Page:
The European Commission is looking into several parallel imports cases, including in the life sciences industry, with a view to opening formal antitrust investigations, which may eventually lead to fines being imposed. The pharmaceutical sector is understood to be under scrutiny in at least one of the current informal investigations, according to a leak in
In the EU, digital health technologies such as medical apps or wearable sensors can fall within the scope of the medical devices directives. These directives provide the basic definition of a medical device and lay down the technical and procedural obligations that must be followed by the manufacturer of a medical device prior to affixing a CE mark to the product.
The Irish Health Products Regulatory Authority (HPRA) has published a Guide for Distributors of Medical Devices (“Guide”) in which the HPRA provides useful recommendations concerning the obligations that must be met by distributors in relation to the Medical Devices Regulation (MDR) and the In Vitro Diagnostic Medical Devices Regulation (IVDR).
On 22 January 2018, the European Commission released a notice to stakeholders concerning the United Kingdom’s (“UK”) possible withdrawal from the European Union (“EU”) and the EU rules in the field of industrial products, including medical devices and in vitro medical diagnostic medical devices. The notice presents the steps that manufacturers of medical devices and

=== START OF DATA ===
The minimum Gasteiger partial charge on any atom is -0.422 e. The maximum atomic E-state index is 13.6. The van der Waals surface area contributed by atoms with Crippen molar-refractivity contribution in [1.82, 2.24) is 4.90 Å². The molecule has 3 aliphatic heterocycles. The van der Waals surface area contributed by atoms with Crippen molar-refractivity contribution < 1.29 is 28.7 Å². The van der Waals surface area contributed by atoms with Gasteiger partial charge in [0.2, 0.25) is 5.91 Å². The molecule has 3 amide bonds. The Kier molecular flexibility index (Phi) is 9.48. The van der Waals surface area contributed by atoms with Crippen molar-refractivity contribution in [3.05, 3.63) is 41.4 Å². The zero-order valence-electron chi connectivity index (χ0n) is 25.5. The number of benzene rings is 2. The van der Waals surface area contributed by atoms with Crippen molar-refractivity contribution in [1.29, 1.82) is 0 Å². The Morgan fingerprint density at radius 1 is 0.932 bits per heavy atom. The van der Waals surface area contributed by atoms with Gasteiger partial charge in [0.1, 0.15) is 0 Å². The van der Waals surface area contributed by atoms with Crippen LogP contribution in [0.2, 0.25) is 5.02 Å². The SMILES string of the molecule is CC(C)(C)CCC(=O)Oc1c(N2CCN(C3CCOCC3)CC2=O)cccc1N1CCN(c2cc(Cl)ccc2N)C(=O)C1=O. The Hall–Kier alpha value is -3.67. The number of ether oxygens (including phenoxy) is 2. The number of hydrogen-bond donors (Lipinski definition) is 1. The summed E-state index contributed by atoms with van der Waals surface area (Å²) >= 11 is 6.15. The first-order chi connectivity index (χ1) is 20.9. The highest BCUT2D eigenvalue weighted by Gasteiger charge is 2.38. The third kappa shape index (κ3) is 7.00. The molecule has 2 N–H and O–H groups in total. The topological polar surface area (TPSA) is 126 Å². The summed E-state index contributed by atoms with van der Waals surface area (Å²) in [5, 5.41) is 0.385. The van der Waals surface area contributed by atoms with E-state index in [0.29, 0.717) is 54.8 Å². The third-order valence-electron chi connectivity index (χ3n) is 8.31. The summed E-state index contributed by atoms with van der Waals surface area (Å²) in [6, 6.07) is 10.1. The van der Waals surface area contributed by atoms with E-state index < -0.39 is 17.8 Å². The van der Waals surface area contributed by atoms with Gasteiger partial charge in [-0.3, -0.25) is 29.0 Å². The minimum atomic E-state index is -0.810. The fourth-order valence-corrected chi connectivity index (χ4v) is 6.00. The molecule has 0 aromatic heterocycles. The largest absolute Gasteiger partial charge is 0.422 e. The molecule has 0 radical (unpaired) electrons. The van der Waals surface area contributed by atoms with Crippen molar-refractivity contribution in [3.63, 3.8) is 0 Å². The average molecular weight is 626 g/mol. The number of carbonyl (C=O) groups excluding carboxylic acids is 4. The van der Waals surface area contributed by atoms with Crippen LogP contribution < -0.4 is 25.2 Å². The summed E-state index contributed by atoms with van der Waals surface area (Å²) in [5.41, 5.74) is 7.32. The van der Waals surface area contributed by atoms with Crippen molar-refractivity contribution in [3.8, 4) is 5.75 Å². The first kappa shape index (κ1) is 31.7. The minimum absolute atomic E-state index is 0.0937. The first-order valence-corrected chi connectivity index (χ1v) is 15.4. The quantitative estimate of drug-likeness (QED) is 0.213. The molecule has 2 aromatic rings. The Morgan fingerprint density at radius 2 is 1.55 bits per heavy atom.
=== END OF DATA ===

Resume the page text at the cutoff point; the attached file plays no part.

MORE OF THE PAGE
FDA recently released a draft guidance clarifying the regulatory requirements for public warnings in the event of a recall under the agency’s recall guideline at 21 CFR Part 7.
Section 18A of the South African Medicines Act (the “Medicines Act“) prohibits the supply of any medicine, medical device or in-vitro diagnostic device, according to a bonus system, rebate system or any other incentive scheme. Although no definitions in respect of these prohibited activities have been included in the Medicines Act, considerable guidance as to
The UK Medicines and Healthcare products Regulatory Agency (MHRA) has published new guidance on taking human factors into account when designing medical devices and ensuring that they meet the essential safety and performance requirements for devices. ‘Human factors’ refers to how a person uses or interacts with a device taking into account the context and
The UK Medicines and Healthcare products Regulatory Agency (“MHRA”) has published an interactive guide to assist companies with understanding the requirements of the new EU Medical Device Regulation (“MDR”) and In Vitro Diagnostic Medical Device Regulation (“IVDR”). The MDR and IVDR entered into force on 25 May 2017. Most of the requirements under the MDR